Following are excerpts of Russian President Boris Yeltsin's resignation announcement, made Friday in Moscow:
I have always said that I would not depart one bit from the constitution. That Duma [parliamentary] elections should take place in the constitutionally established terms. That was done [on Dec. 19]. And I also wanted presidential elections to take place on time--in June 2000. This was very important for Russia. We are creating a very important precedent of a civilized, voluntary transfer of power, power from one president of Russia to another, newly elected one.
And still, I made a different decision. I am leaving. I am leaving earlier than the set term.
I have understood that it was necessary for me to do this. Russia must enter the new millennium with new politicians, new faces, new, intelligent, strong and energetic people.
As for those of us who have been in power for many years, we must go.
Seeing with what hope and faith people voted in the Duma elections for a new generation of politicians, I understood that I have completed the main thing of my life. Already, Russia will never return to the past. Now, Russia will always move only forward.
And I should not interfere with this natural march of history. To hold onto power for another half-year, when the country has a strong man who is worthy of being president and with whom practically every Russian today ties his hopes for the future? Why should I interfere with him? Why wait still another half-year? No, that's not for me! It's simply not in my character!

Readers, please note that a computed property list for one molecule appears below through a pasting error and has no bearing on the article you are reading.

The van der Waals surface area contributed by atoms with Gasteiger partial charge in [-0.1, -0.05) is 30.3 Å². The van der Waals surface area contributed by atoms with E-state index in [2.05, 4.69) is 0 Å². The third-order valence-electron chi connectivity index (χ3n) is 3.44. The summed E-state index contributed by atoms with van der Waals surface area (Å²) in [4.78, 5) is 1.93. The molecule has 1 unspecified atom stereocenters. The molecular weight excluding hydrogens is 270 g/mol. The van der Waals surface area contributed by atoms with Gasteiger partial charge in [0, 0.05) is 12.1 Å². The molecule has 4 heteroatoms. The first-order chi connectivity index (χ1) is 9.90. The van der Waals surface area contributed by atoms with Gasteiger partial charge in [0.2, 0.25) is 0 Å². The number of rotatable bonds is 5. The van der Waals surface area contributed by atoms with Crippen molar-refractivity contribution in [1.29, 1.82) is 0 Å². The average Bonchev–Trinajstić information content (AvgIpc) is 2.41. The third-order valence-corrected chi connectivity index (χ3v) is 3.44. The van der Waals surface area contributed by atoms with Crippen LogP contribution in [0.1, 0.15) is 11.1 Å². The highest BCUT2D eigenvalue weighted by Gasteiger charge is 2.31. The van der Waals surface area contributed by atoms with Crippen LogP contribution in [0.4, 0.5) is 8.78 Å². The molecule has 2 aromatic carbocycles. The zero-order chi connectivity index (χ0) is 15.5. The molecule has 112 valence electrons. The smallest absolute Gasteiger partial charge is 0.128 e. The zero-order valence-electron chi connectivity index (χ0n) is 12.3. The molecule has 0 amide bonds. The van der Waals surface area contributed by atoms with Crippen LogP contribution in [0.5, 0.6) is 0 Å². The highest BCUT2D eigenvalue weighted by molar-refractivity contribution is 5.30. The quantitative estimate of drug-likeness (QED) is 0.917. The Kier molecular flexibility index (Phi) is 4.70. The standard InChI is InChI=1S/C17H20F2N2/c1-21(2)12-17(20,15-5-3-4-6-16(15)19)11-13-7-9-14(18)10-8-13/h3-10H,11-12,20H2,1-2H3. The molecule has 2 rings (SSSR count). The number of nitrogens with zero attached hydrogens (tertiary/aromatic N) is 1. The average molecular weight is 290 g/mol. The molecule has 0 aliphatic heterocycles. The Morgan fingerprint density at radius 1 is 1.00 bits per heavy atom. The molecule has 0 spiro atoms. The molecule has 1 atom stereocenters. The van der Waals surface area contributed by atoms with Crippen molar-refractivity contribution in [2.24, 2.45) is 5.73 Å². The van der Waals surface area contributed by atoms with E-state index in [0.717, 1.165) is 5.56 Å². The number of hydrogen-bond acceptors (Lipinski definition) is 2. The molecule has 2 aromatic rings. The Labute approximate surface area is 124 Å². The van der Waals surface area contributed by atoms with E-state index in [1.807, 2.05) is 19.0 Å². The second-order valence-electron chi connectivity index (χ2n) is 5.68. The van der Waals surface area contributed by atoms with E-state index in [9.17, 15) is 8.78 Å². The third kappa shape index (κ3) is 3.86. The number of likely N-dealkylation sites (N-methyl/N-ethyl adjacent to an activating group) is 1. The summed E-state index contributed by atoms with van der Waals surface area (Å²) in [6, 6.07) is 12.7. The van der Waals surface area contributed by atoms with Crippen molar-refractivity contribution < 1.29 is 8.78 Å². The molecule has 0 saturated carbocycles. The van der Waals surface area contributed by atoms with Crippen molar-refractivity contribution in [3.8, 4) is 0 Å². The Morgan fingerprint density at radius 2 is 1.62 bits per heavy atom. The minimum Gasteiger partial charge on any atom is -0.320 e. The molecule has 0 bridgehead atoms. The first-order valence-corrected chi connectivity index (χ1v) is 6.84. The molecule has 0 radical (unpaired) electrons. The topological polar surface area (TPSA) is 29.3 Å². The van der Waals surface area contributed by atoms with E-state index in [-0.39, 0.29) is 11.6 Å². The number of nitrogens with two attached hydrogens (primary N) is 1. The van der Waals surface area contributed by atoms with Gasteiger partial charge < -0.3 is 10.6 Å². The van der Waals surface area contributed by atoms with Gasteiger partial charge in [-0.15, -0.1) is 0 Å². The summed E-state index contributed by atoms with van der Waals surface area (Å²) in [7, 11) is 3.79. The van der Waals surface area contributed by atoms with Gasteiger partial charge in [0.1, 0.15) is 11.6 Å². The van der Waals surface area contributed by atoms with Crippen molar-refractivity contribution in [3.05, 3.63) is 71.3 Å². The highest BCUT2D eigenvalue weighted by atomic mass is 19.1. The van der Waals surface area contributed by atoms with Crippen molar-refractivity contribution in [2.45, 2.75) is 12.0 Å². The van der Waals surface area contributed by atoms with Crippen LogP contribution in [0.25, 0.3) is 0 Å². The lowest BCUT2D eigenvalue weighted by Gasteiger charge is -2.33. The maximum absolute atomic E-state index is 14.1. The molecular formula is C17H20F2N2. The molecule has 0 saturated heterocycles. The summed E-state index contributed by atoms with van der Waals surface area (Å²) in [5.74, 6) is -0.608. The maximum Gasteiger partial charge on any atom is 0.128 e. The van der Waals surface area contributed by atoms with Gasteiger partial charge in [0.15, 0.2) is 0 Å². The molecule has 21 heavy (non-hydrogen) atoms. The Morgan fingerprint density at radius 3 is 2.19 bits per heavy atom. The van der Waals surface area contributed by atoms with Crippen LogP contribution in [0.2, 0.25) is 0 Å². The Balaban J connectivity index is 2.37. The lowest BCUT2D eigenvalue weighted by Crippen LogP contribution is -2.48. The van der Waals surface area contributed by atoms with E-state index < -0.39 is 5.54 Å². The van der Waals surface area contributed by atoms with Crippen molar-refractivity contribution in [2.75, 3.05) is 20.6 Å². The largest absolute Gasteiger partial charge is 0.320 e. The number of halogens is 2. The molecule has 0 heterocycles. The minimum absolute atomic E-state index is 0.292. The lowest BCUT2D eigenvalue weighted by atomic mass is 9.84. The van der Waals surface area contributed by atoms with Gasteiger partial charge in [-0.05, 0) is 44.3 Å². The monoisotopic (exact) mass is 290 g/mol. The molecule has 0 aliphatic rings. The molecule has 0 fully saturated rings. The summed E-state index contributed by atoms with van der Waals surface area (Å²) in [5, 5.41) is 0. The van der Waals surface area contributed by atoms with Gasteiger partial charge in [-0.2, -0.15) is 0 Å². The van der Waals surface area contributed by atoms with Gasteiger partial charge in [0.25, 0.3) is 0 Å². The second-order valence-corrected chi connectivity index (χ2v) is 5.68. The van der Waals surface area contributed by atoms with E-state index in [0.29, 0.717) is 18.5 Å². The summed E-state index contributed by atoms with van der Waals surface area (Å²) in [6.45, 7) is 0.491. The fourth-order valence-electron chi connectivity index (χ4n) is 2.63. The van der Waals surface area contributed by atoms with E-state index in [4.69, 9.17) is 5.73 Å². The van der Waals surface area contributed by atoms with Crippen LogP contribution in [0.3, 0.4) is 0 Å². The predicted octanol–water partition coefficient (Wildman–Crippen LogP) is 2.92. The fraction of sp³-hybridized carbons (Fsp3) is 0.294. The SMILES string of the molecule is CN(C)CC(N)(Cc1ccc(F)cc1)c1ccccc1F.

Today, on this day that is so extraordinarily important for me, I want to say just a few more personal words than usual.
I want to ask for your forgiveness.
For the fact that many of the dreams we shared did not come true. And for the fact that what seemed simple to us turned out to be tormentingly difficult. I ask forgiveness for not justifying some hopes of those people who believed that at one stroke, in one spurt, we could leap from the gray, stagnant, totalitarian past into the light, rich, civilized future. I myself believed in this, that we could overcome everything in one spurt.
I turned out to be too naive in something. In some places, problems seemed to be too complicated. We forced our way forward through mistakes, through failures. Many people in this hard time experienced shock.
But I want you to know. I have never said this. Today it's important for me to tell you. The pain of each of you has called forth pain in me, in my heart. Sleepless nights, tormenting worries--about what needed to be done, so that people could live more easily and better. I did not have any more important task.
I am leaving. I did all I could. . . . A new generation is relieving me, a generation of those who can do more and better.